I was not well-equipped to fight the fear. Fear was my natural reflex. I needed help, and here is how I got it.
(excerpted from my February 28, 2011 post, “Fighting Parkinson’s, and prayer.”):
“At one point, a friend pointed out that fear and negative thoughts are a constant battle with the disease. Although I had a very positive attitude that some day I would recover, fighting the disease mentally and spiritual was a daily war. My friend pointed out that God was in a much better position to handle my fears and negative thoughts and that I needed to give them away so I could stay focused on my recovery.
I meditated on this and adopted the following prayer for when I felt negative thoughts or fears coming into the forefront of my thoughts: ”Dear God, I have this fear and I do not have time for it to bring me down. I need to stay focused on positive thoughts. You are in a much better position than me to deal with negative thoughts and fears, so I am giving you this negative thought and fear and thank you for taking care of it for me.” The first day I did this, it must have been 100 times I repeated this phrase. After four or five days, the negative thoughts and fears diminished, and then they went away.”
And, also excerpted from the same post, I mediated like this:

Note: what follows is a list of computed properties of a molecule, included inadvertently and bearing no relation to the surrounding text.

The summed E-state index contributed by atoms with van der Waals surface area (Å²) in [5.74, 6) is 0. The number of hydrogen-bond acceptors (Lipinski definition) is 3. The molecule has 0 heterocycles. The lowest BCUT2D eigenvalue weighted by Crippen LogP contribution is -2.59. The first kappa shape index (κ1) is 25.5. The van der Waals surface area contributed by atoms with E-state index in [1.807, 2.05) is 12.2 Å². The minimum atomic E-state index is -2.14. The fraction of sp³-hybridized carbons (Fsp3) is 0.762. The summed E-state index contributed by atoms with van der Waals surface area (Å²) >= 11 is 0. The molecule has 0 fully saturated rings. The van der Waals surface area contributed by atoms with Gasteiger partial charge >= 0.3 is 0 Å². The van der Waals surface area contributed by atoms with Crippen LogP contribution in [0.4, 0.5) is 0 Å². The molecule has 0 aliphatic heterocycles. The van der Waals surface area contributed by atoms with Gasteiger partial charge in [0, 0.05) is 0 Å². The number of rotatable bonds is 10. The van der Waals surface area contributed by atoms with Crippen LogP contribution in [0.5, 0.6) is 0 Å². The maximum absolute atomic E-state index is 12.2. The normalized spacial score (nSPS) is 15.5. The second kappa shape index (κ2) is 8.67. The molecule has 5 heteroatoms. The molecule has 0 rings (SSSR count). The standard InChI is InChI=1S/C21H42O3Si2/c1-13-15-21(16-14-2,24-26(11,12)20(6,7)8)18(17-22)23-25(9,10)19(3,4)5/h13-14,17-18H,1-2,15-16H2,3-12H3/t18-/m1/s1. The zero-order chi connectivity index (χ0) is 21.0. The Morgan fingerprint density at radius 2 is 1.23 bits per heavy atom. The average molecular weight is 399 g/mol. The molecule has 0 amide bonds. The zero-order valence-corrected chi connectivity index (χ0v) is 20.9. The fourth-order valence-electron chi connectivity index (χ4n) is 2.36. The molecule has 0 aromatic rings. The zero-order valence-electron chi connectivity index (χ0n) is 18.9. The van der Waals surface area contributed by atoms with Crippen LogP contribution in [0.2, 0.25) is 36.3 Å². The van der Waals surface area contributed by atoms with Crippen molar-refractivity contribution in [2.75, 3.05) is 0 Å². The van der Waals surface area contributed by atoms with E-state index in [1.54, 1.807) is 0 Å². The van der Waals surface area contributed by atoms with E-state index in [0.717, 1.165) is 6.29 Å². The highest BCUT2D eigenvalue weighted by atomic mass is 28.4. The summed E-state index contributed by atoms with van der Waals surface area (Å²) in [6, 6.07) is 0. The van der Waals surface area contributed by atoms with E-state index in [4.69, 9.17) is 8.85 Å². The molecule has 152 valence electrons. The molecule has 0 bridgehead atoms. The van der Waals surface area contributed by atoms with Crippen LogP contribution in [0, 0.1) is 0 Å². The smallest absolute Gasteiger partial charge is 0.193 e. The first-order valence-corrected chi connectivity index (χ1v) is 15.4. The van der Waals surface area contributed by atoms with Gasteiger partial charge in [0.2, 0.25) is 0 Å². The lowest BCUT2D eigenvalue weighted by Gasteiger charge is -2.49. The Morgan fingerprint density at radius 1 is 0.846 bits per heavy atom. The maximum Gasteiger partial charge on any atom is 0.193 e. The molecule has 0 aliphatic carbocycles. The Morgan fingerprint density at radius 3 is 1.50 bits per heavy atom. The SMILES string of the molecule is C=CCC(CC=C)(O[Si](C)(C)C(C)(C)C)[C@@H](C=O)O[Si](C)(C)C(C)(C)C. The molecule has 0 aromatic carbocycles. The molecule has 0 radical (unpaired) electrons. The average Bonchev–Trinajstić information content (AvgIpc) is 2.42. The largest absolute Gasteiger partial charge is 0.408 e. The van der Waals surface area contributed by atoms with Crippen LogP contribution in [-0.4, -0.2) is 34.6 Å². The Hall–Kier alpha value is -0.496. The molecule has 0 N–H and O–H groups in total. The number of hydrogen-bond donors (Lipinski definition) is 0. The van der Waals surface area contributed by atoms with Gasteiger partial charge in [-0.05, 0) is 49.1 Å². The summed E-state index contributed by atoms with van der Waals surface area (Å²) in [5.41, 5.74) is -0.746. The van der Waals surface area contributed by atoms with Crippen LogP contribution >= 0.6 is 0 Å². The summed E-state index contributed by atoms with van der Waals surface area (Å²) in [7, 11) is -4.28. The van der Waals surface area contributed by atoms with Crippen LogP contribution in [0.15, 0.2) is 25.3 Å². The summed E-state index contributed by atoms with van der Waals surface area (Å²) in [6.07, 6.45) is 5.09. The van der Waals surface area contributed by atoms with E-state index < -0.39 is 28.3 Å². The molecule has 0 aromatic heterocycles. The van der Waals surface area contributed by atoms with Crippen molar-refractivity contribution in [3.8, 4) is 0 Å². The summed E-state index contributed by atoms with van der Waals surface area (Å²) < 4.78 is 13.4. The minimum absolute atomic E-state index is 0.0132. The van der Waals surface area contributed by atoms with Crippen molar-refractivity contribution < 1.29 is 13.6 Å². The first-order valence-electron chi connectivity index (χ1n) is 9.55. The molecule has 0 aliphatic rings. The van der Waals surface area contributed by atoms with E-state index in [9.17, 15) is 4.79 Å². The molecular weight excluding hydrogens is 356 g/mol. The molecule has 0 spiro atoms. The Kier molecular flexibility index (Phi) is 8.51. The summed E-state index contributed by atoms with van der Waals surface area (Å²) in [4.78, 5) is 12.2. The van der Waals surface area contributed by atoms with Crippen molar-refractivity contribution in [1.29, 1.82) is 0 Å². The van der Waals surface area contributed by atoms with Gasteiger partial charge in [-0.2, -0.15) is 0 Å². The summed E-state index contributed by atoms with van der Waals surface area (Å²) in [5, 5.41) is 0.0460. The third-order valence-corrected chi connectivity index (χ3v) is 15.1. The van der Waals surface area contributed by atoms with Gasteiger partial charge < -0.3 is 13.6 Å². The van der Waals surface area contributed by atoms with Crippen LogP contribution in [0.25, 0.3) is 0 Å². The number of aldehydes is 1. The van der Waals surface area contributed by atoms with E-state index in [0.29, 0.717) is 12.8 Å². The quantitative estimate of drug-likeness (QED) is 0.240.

“Hello Adrenaline. Thank you for all of the years you have run my body. Without you in charge, I would not have survived. However, all of life’s stresses that required you do be in charge are gone, and you can take a break and you do not need to run my whole body anymore. Hello Dopamine. It has been a long time. Thank you for all of those years you stayed closed and allowed Adrenaline to run my body. I appreciate that you understood it was for survival. Now that those stresses are gone, I need you to flow again. The thing is, I do not know how much Adrenaline needs to shut down and how much Dopamine needs to flow to achieve the correct mix. The two of you need to figure this out with God, and I am going to meditate on something else so I do not get in the way.”
The Qigong healed my body. The meditations healed my mind. Connecting my Inner Divine to the Higher Power Divine healed my soul, opened my heart, and allowed my Dopamine to flow. In the Peaceful Warrior, Socrates tells Dan, “I call myself a Peaceful Warrior…because the battles we fight are on the inside.”
He is correct. Although Parkinson’s symptoms manifest themselves on the outside, the battle we must fight is on the inside — healing our souls and our minds and our bodies. I know I was a mess on the inside before Parkinson’s reared its ugly head on the outside with diagnosable symptoms. I knew I had to heal myself on the inside to make those symptoms on the outside go away. And, I knew I would be unable to accomplish this if fear continued to drive the train, so I worked hard to slay that demon, and I did…and it never has come back.
That’s one of the most delightful parts of recovery. No fear of living. You can do this. I know you can!
You are worth it!
All my best,